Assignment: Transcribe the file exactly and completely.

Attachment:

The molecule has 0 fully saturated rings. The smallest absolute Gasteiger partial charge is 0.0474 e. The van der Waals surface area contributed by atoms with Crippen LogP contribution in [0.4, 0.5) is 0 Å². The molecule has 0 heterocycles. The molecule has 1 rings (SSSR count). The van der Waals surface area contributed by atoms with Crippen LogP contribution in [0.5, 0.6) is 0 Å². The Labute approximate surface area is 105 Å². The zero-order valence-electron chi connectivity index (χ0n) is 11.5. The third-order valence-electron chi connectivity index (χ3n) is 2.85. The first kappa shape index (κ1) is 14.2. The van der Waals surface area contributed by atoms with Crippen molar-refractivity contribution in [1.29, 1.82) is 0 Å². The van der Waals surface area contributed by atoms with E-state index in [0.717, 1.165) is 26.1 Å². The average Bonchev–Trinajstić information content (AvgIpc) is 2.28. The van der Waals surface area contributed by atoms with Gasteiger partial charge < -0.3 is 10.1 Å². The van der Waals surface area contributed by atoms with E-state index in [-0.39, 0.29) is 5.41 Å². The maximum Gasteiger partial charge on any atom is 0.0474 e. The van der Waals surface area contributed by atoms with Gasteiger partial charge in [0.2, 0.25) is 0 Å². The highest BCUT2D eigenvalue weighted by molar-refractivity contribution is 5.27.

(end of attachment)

The molecule has 0 fully saturated rings. The smallest absolute Gasteiger partial charge is 0.0474 e. The van der Waals surface area contributed by atoms with Crippen LogP contribution in [0.4, 0.5) is 0 Å². The molecule has 0 heterocycles. The molecule has 1 rings (SSSR count). The van der Waals surface area contributed by atoms with Crippen LogP contribution in [0.5, 0.6) is 0 Å². The Labute approximate surface area is 105 Å². The zero-order valence-electron chi connectivity index (χ0n) is 11.5. The third-order valence-electron chi connectivity index (χ3n) is 2.85. The first kappa shape index (κ1) is 14.2. The van der Waals surface area contributed by atoms with Crippen molar-refractivity contribution in [1.29, 1.82) is 0 Å². The van der Waals surface area contributed by atoms with E-state index in [0.717, 1.165) is 26.1 Å². The average Bonchev–Trinajstić information content (AvgIpc) is 2.28. The van der Waals surface area contributed by atoms with Gasteiger partial charge < -0.3 is 10.1 Å². The van der Waals surface area contributed by atoms with E-state index in [-0.39, 0.29) is 5.41 Å². The maximum Gasteiger partial charge on any atom is 0.0474 e. The van der Waals surface area contributed by atoms with Gasteiger partial charge in [0.2, 0.25) is 0 Å². The highest BCUT2D eigenvalue weighted by molar-refractivity contribution is 5.27.